Lord George Murray (bishop)
Lord George Murray (30 January 1761 – 3 June 1803) was an Anglican cleric best remembered for his work developing Britain's first optical telegraph, which began relaying messages from London to Deal in 1796, a few years after Claude Chappe's system began operation in France. He was Bishop of Saint David's from 1801 until his death.
|Bishop of St David's|
|Church||Church in Wales|
|See||Diocese of St David's|
|In office||20 December 1800 –3 June 1803|
|Consecration||11 February 1801|
|Born||30 January 1761|
|Died||3 June 1803 42)(aged|
|Spouse||Anne Charlotte Grant|
Murray was the second son of John Murray, 3rd Duke of Atholl. He was Archdeacon of Man from 1787 to 1801. On 19 November 1800, Murray was nominated bishop of St. David's. He was elected on 6 December, confirmed on 7 and consecrated on 11 February 1801. He caught a chill waiting for his carriage on leaving the House of Lords, and died at Cavendish Square on 3 June 1803.
He married Anne Charlotte Grant, lady in waiting to Queen Charlotte. He had nine children; the eldest son, another George Murray, was also a cleric, becoming in time Bishop of Sodor and Man and Bishop of Rochester. This son George married Lady Sara Hay-Drummond daughter of Robert Auriol Hay-Drummond, 10th Earl of Kinnoull and Sarah Harley. A daughter, Charlotte Sophia Murray (1785–1866) married The Rev. Townshend Selwyn (1782–1853), Canon of Gloucester. Another daughter, Amelia Matilda Murray (30 Apr 1795– 7 Jun 1884), was a botanist and the author of "Recollections from 1803–1837, with a conclusion in 1868".; she was also a Maid-of-Honour to HM Queen Victoria, 1837-1853, then an Extra Maid-of-Honour, 1853, and finally a Woman of the Bedchamber, 1853-1855. His daughter Caroline Leonora Murray married Henry Fox-Strangways, 3rd Earl of Ilchester, and had four children.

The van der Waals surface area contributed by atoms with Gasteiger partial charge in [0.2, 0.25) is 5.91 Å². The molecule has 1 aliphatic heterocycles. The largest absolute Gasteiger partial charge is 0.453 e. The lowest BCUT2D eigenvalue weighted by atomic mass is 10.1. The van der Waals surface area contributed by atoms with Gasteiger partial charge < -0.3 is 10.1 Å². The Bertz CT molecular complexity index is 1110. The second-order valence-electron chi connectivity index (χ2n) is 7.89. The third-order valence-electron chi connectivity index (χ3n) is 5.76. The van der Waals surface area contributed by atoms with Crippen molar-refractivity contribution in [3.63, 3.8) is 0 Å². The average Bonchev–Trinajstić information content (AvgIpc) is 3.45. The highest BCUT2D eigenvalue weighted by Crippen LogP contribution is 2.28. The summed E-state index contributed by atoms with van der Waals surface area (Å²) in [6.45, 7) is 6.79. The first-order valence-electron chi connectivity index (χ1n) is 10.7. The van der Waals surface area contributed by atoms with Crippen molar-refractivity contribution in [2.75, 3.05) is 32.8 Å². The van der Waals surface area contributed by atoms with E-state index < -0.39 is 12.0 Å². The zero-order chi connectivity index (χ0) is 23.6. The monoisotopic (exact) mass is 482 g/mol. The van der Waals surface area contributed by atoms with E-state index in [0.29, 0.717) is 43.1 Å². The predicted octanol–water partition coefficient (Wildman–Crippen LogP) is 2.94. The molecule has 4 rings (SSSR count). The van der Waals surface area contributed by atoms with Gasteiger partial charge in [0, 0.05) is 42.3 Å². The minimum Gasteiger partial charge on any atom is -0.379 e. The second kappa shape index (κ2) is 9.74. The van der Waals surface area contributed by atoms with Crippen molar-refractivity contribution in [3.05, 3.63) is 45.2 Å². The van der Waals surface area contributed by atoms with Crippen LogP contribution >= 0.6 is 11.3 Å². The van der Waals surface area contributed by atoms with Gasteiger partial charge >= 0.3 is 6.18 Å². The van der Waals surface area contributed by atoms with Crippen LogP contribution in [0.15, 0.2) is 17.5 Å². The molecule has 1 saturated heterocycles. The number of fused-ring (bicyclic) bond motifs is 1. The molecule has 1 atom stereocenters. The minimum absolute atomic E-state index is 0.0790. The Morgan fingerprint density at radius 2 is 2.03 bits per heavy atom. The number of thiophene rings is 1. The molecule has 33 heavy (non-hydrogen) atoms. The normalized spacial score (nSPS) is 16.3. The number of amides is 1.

- Pollard 1894.
- K. D. Reynolds, 'Murray, Amelia Matilda (1795–1884)', Oxford Dictionary of National Biography, Oxford University Press, 2004 accessed 3 Feb 2015
- capsule biography, from the Gazetteer for Scotland
- essay on his invention, from the Friends of Carmarthen County Museum
|Church of England titles|
| Bishop of Saint David's